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Minor Prophets (The Old Testament)

The Foundations of the Christian Faith

The Minor Prophets [an exerpt...]

The Minor Prophets cover the books of Hosea to Malachi and form the final section of the Old Testament canon. They follow the Major Prophets in the Hebrew Scriptures. Their present arrangement follows the order of the Latin Vulgate, which in turn follows the order of the Septuagint (LXX) in placing Hosea first as an introduction to the general themes of warning, judgment, repentance, and restoration in the 12 prophets. [...]

Jewish rabbinic tradition held that the men of the Great Synagogue edited the 12 individual books into a single volume in the Hebrew Bible. 1 Their placement of the Minor Prophets in relation to the Major Prophets indicates that these books were revered as inspired Scriptures of equal value to their larger counterparts. In other words, the messages of the Minor Prophets were of major significance for the people of Israel. [...]

These books are 12 separate compositions in our English Bible, but they appear as a single "Book of the 12" in the Hebrew Bible. [...]


The books of the Minor Prophets cover the period from the eighth to the fifth centuries BC. This time began with an era of great prosperity for both Israel (northern kingdom) and Judah (southern kingdom) but ended in disaster for both kingdoms. [...]


The messages of the Minor Prophets were delivered on separate occasions and later collected and arranged in book form. Robert Chisholm suggests six distinct patterns of prophetic speech that appear in the messages of the prophets.

Inclusio: the conclusion corresponds to the introduction (see Mic 1:8–16).
Chiasmus: the center of the literary unit builds toward a climax (see Joel 2:19–27).
Judgment speech: an accusation is followed by a pronouncement of judgment (see Amos 1:3–5).
Woe oracles: judgments that presume guilt and begin with the word "woe" (Hb. hoy).
Exhortation: a call to repentance reinforced by a promise of hope (see Joel 2:12–14).
Salvation announcements: promises of God's deliverance and blessing (see Amos 9:11–15).



Three of the Minor Prophets (27 chapters in the English Bible) are focused on the northern kingdom of Israel (capital, Samaria):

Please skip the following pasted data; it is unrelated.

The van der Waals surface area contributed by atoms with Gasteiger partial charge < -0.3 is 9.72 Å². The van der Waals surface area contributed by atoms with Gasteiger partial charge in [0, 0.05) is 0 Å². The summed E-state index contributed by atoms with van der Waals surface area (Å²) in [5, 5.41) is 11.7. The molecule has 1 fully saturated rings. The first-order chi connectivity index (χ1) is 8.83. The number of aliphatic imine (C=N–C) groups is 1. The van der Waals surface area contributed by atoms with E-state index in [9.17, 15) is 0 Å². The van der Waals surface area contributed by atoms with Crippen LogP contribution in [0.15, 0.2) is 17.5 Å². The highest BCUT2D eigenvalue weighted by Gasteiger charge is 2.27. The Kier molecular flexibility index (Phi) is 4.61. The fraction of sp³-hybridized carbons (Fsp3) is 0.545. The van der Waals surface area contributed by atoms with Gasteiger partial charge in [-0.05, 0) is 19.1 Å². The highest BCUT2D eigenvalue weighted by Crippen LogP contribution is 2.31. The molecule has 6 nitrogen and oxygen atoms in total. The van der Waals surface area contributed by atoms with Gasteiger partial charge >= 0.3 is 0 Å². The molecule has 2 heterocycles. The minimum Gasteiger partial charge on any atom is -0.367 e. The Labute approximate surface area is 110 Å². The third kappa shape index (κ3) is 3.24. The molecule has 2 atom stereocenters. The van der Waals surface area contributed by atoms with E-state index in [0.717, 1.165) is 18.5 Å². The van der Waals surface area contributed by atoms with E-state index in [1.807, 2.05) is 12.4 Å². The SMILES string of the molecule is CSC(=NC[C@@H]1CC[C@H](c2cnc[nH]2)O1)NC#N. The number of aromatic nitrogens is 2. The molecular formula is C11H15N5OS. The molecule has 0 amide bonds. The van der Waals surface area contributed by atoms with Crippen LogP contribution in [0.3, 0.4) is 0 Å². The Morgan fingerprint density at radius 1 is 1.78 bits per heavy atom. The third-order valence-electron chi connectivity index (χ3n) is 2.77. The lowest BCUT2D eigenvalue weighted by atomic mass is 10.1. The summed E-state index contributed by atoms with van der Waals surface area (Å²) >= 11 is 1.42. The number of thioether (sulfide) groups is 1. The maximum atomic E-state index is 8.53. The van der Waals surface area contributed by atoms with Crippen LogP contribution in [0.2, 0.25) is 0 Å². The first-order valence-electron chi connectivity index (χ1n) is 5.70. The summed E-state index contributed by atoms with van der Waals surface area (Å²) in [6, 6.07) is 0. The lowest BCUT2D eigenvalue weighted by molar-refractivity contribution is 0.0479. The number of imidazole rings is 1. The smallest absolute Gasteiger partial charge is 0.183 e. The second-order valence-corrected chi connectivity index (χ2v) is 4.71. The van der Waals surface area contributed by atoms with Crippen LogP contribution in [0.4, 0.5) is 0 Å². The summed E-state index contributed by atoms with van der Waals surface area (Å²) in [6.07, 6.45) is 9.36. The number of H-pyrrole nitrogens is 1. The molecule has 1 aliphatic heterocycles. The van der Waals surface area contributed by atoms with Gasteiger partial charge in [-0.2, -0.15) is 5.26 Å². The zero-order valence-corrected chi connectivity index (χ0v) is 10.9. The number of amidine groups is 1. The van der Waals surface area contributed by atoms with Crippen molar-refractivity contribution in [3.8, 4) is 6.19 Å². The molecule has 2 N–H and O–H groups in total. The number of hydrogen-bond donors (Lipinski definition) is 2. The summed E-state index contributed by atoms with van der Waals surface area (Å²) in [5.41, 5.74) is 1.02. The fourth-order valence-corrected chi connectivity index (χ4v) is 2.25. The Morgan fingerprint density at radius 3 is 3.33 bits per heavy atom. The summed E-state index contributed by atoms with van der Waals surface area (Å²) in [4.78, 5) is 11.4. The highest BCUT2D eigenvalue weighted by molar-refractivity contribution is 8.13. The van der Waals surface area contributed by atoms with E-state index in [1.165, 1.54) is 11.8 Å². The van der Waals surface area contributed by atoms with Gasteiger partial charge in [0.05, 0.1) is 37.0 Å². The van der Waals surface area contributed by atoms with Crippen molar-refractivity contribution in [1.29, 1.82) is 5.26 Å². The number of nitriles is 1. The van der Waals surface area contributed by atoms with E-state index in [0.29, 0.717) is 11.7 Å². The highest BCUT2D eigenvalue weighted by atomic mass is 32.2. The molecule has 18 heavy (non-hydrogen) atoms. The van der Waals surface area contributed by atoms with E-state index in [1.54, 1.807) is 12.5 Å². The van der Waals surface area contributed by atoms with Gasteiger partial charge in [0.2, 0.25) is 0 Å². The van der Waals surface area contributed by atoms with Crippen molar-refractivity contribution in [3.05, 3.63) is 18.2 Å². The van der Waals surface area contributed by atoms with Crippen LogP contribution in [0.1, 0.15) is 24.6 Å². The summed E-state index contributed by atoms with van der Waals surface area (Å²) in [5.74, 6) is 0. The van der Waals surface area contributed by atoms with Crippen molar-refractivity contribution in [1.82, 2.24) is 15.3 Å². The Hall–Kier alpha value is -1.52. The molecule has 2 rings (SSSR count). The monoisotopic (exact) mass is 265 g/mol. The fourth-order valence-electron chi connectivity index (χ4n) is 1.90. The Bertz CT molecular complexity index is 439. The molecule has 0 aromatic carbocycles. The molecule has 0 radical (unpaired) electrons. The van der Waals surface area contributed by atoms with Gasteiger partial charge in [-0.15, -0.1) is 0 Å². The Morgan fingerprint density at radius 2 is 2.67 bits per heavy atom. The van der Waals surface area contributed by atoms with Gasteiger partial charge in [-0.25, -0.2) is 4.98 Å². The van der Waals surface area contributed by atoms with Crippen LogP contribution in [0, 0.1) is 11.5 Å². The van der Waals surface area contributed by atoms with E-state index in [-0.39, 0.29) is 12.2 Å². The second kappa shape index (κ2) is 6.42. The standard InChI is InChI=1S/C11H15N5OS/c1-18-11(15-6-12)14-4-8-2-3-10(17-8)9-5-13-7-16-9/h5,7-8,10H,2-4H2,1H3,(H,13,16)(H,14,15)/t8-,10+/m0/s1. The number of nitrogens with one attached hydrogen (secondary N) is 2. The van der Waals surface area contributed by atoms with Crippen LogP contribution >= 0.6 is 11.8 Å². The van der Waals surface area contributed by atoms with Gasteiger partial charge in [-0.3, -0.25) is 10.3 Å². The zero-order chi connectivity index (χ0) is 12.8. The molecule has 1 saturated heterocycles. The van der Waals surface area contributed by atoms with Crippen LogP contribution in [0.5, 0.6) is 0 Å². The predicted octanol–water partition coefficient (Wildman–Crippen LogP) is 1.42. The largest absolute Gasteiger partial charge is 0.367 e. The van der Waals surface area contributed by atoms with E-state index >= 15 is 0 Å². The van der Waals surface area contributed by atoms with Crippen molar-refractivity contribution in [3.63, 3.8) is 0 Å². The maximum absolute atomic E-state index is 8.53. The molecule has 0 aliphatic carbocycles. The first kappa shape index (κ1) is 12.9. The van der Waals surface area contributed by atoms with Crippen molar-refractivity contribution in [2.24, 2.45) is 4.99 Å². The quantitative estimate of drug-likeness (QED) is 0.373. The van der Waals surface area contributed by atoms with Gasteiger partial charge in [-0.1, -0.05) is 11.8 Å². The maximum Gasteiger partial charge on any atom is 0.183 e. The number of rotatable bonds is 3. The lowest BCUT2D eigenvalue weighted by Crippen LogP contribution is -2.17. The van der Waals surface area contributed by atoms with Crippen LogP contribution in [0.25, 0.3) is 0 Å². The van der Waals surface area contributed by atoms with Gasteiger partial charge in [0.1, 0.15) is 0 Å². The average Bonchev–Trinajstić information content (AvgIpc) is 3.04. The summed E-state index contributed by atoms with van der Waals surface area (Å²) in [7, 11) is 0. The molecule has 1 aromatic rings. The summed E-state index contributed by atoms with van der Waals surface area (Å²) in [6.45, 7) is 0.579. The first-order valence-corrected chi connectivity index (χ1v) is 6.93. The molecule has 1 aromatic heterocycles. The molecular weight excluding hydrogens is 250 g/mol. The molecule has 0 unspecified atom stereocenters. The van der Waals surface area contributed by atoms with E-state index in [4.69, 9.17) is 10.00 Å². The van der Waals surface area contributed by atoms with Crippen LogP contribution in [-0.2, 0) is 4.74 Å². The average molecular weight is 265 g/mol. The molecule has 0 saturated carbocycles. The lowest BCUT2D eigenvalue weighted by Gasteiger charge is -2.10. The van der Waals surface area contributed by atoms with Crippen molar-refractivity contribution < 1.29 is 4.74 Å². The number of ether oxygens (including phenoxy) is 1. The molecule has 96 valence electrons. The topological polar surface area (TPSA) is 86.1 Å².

Hosea: God's Unquenchable Love
Amos: God's Ultimate Justice
Jonah: God's Universal Concern

Six of the Minor Prophets (20 chapters in the English Bible) are focused on the southern kingdom (capital, Jerusalem):

Joel: Day of the Lord
Obadiah: Doom of Edom
Micah: Divine Lawsuit
Nahum: Destruction of Nineveh
Habakkuk: Destruction of Babylon
Zephaniah: Disaster Is Imminent

The last three Minor Prophets (20 chapters in the English Bible) are focused on the Jewish exiles who have returned from Babylon to rebuild the temple and reestablish Jerusalem. They form the final link to the Messianic prophecies, which are fulfilled in Jesus in the New Testament:

Haggai: Rebuild the Temple
Zechariah: Restore the King
Malachi: Repent of Sin

The messages of the Minor Prophets still speak to us today. They remind us that God holds all people responsible for their behavior, especially those who claim to belong to Him. God's warnings to Israel and Judah were meant to turn them away from impending disaster and urge them to be faithful to the One who really loved them. Thus, the call of the prophets echoes down the canyon of time, calling us to repent, return, and experience God's grace and forgiveness resulting in revival, restoration, and hope for the future.

For Further Reading

Bullock, C. Hassell. An Introduction to the Old Testament Prophetic Books. Chicago: Moody Press, 1986.

Chisholm, Robert B., Jr. Interpreting the Minor Prophets. Grand Rapids: Zondervan, 1990.

Craigie, Peter C. The Twelve Prophets, 2 vols. Philadelphia: Westminster Press, 1985.

Feinberg, Charles L. The Minor Prophets. Chicago: Moody Press, 1976.

Freeman, Hobart E. An Introduction to the Old Testament Prophets. Chicago: Moody Press, 1968.

Hays, J. Daniel. The Message of the Prophets. Grand Rapids: Zondervan, 2010.

Smith, Gary V. The Prophets as Preachers: An Introduction to the Hebrew Prophets. Nashville: B&H, 1994.

1. R. K. Harrison, Introduction to the Old Testament (Grand Rapids, MI: Eerdmans, 1969), 858.

2. Paul R. House, Old Testament Theology (Downers Grove, IL: IVP, 1998), 348.

3. Robert Chisholm, Interpreting the Minor Prophets (Grand Rapids, MI: Zondervan, 1990), 260.

[Hindson and Yates (2017). (p. 367). The Essence of the Old Testament: A Survey. B&H Publishing Group. Retrieved from]
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